How To Help A Child Struggling With Their Mental Health

How To Help A Child Struggling With Their Mental Health

Defining what constitutes ‘normal’ behaviour for a child is hard for a lot of parents. Many aren’t sure whether to be concerned when a usually talkative eight-year-old becomes withdrawn, if an 11-year-old has a stomach ache every morning or when a teenager suddenly refuses to leave their room. With cases of child mental health issues on the rise, we went to the experts to delve deeper…

It’s More Common Than You Think

“According to the World Health Organisation (WHO), 10-20% of children and adolescents worldwide experience mental health issues. More locally, data shows nearly 13% of children aged five to 19 have a mental disorder, and these figures have been gradually rising since 1999. The pandemic has pushed these numbers even higher; with a report from October 2020 suggesting one-in-six children now have some form of mental health problem. To make this a little more tangible, that’s the equivalent of five children in a class of 30 having a mental health issue. Half of all mental health conditions start by the age of 14.” – Viktoria Paniotova, child psychologist at MEplace

Your Genes Could Play A Part

“Studies show the majority of emotional disorders, such as anxiety and depression, are caused by a mix of genetic and external factors. In fact, there is substantial evidence that maternal depression and anxiety increases the risk of mental disorders among children. This highlights the importance of parents suffering with their mental health getting help – doing so could, in the long-term, support the mental health of their children.” – Viktoria 

Higher Stress Could Be To Blame

“In children, anxiety is the most common mental health challenge – children can develop worries about anything, ranging from germs to vomiting and losing a parent. Some children are born with more sensitive or anxious personalities, although there’s lots of evidence to show children are now flooded with stress hormones, and this could be contributing to a rise in mental health problems. As the respected child psychologist Dr Margot Sunderland says, ‘There’s no mental illness that doesn’t have elevated levels of stress hormones at its core.’ This is because constantly raised levels of these hormones, such as cortisol, affect how our kids see the world. When those levels stay high – whether it’s from watching the news, the pandemic, seeing inappropriate images or cyber bullying – there’s evidence this blocks wellbeing neurochemicals, such as serotonin, a mood stabiliser, and opioids and oxytocin, all of which give children the sense that all is well in the world.” – Tanith Carey, author of What’s My Child Thinking? Practical Child Psychology For Modern Parents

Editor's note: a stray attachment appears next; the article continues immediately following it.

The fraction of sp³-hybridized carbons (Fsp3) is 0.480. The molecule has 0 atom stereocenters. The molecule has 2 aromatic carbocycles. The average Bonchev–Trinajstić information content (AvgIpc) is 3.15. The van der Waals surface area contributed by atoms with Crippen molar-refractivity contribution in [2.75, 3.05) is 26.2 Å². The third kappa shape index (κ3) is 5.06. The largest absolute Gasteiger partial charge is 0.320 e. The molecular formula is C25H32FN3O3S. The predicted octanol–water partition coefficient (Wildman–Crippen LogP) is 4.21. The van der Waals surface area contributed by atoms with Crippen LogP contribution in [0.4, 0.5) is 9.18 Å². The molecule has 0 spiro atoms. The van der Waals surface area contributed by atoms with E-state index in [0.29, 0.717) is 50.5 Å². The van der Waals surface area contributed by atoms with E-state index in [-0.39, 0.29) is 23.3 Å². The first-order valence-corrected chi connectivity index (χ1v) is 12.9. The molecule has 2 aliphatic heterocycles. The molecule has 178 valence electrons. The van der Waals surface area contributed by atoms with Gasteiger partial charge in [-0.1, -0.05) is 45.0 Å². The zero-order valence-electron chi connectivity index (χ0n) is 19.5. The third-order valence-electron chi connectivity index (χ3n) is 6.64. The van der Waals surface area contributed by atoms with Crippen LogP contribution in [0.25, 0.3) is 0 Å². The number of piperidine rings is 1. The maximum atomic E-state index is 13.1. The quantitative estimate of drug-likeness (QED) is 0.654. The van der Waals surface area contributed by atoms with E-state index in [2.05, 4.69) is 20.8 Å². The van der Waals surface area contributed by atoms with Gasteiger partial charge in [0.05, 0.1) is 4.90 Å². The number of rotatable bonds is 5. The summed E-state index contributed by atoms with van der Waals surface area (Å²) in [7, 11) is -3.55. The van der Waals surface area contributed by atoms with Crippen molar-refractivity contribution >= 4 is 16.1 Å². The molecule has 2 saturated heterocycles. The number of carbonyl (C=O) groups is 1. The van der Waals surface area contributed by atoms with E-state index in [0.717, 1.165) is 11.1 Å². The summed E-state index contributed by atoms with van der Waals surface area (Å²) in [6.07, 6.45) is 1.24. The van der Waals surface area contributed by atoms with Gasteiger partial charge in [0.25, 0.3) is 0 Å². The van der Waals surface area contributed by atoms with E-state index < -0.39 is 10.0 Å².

There Are Signs To Look Out For

“Feeling anxious from time to time is normal for all children, and the majority will outgrow these feelings and learn to cope with different situations. However, for other children anxiety can occupy all their thoughts and behaviours, affecting their daily life, preventing them from enjoying their hobbies and going out with friends and family. The main symptoms of anxiety in children are excessive fear and distress accompanied with physiological symptoms. This could be a rapid heart rate; headaches; sweating; fatigue; an inability to relax; troubles with sleep and frequent nightmares (more than once a week); clingy behaviour; constant worries about safety; and constantly seeking reassurance. Anxiety in children can be triggered by many things, including starting a new school, moving to a new area, exams, phobias, bullying, parental conflicts, illness and divorce. Whatever the cause doesn’t make the anxiety any less valid.” – Viktoria

Irrational Thoughts Are Also A Warning

“There are many signs your child may be struggling with their mental health and many are individual to them. However, if they appear to be stuck in phases of normal development for longer than normal – such as being clingy, afraid of the dark, or having an irrational fear of dying, you may need extra support to address this. You may also need support if these issues are interfering with their normal day to day activities, including sleeping, eating and going to school.” – Tanith

… As Are Signs Of Extreme Behaviour